Increasingly, there is scientific evidence that certain "fast" and processed foods could be carcinogenic.
Did you know that French fries and potato chips may be doing more than just clogging your arms and adding useless calories? A peer-reviewed study of acrylamide levels in these foods suggests that it is present in dangerous levels. Acrylamide, is a known carcinogen and neurotoxin that is formed when foods are baked or fried at high temperatures. The tests conducted by CSPI (Center for Science in the Public Interest) on some popular brands of French fries and chips found that the acrylamide in fries was at least 300 times the amount allowed by the Environmental Protection Agency (EPA) in a glass of water . In addition, the foods contained trans fats (artery-clogging fat that's been linked to raising bad cholesterol and lowering the good kind) that increases the risk of heart disease, diabetes, stroke and cancer. "I estimate that acrylamide causes several thousand cancers per year in Americans," said Clark University research Professor Dale Hattis, in response to this study.
So why is an average American consuming 7 pounds of potato chips per year? (Source: A study from Washington State University and Bristol Meyers Corp). Plus, he / she is also consuming 756 donuts per year, have practically NO nutritional value, are loaded with sugar, refined flour and trans fat.
Worse, most such foods also come loaded with a variety of additives including corn syrup, preservatives and artificial flavors and colors. Yet an average American lasts to consume nearly 60 pounds of cakes and cookies per year! (Source: A study from Washington State University and Bristol Meyers Corp.)
Then there is the looming threat posed by colas and sodas, or what I call "liquid candy." An average 12-ounce can of soda has 10 teaspoons of sugar, 150 calories, 30 to 55 mg of caffeine, artificial food colors and sulfites. Diet sodas are even worse with artificial sweeteners like Aspartame, Saccharin and Splenda and near no tap water. Yet, in 2000, Americans spend $ 60 billion on carbonated soft drinks and billions more on non-carbonated "fruit" beverages. During the same year, the average American consumed more than 53 gallons of soft drinks. ( Source: National Soft Drink Association ).
"One of every four beverages consumed in America today is a soft-drink …" (Source: "Soft Drink Markets in 174 Countries Worldwide Documented," Beverage Marketing, press release, June 15, 2001.)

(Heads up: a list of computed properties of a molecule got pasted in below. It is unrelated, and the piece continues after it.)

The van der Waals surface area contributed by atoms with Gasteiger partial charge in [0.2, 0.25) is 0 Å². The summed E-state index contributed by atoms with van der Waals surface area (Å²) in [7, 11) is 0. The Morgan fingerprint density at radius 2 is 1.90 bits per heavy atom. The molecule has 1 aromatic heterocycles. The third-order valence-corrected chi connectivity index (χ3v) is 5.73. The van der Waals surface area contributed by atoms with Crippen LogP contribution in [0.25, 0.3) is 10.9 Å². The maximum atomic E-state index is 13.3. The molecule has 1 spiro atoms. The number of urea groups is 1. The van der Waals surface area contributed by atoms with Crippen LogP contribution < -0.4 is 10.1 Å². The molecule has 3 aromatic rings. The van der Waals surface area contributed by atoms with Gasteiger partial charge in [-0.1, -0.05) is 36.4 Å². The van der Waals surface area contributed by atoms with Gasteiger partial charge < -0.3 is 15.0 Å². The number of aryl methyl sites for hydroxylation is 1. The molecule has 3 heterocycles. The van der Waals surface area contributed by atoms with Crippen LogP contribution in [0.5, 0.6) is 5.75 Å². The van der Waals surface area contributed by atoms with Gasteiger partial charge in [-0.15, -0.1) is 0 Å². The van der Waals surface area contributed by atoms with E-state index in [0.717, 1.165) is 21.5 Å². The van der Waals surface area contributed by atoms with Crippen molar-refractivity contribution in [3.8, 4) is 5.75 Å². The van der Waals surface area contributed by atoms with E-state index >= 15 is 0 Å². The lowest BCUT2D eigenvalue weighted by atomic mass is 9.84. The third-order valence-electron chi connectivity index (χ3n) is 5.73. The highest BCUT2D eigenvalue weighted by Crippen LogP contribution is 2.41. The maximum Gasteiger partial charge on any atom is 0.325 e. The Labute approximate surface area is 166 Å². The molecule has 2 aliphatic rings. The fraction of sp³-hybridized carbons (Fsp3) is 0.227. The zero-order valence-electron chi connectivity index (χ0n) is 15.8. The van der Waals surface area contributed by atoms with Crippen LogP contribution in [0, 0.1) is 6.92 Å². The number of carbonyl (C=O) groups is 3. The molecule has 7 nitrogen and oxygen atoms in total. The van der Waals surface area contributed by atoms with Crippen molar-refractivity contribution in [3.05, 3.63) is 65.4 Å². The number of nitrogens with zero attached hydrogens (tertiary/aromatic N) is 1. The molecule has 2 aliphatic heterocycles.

And if that's not enough, processed meats like these (and others including sausages, bacon, pepperoni and other processed meats) contain a carcinogenic precursor ingredient known as sodium nitrite (sodium nitrate is closely related) that's also heavily consumed.
"Sodium nitrite is a dangerous, cancer-causing ingredient that has no place in the human food supply," says nutritionist Mike Adams, author of the Grocery Warning Manual. A University of Hawaii study that followed nearly 200,000 people for seven years found that people who consumed the most processed meats (hot dogs and sausage) showed a 67% increased risk of pancreatic cancer over those who consumed little or no meat products.
In addition, the risk of colon cancer increases by 50% with long-term consumption of high amounts of processed meats such as hot dogs. ( Source: Journal of the American Medical Association; January 12, 2005; 293 (2): 172-182. )
Yet, the National Hot Dog Council estimates that over seven billion hot dogs were eaten by Americans between Memorial Day and Labor Day. During the July 4th weekend alone (the biggest hot-dog holiday of the year), 155 million were downed. Every year, Americans eat an average of 60-70 hot dogs each. ( Source: www.hot-dog.org ).
Further, cigarette smoking is the single most preventable cause of premature death in the United States. Each year, more than 400,000 Americans die from cigarette smoking. In fact, one in every five deaths in the United States is smoking related. Every year, smoking kills more than 276,000 men and 142,000 women. In addition, between 1960 and 1990, death from lung cancer among women has increased by more than 400% -exceeding breast cancer deaths in the mid-1980s. The American Cancer Society estimated that in 1994, 64,300 women died from lung cancer and 44,300 died from breast cancer.
Men who smoke increase their risk of death from lung cancer by more than 22 times and from bronchitis and emphysema by nearly 10 times. Women who smoke increase their risk of dying from lung cancer by nearly 12 times and the risk of dying from bronchitis and emphysema by more than 10 times. Smoking triples the risk of dying from heart disease among middle-aged men and women.
Still worse, annually, exposure to secondhand smoke (or environmental tobacco smoke) causes an estimated 3,000 deaths from lung cancer among American adults. Scientific studies also link secondhand smoke with heart disease.
Remember if you sincerely avoid all these substances, and advice your patients accordingly, cancer would not remain such a dreaded word, after all.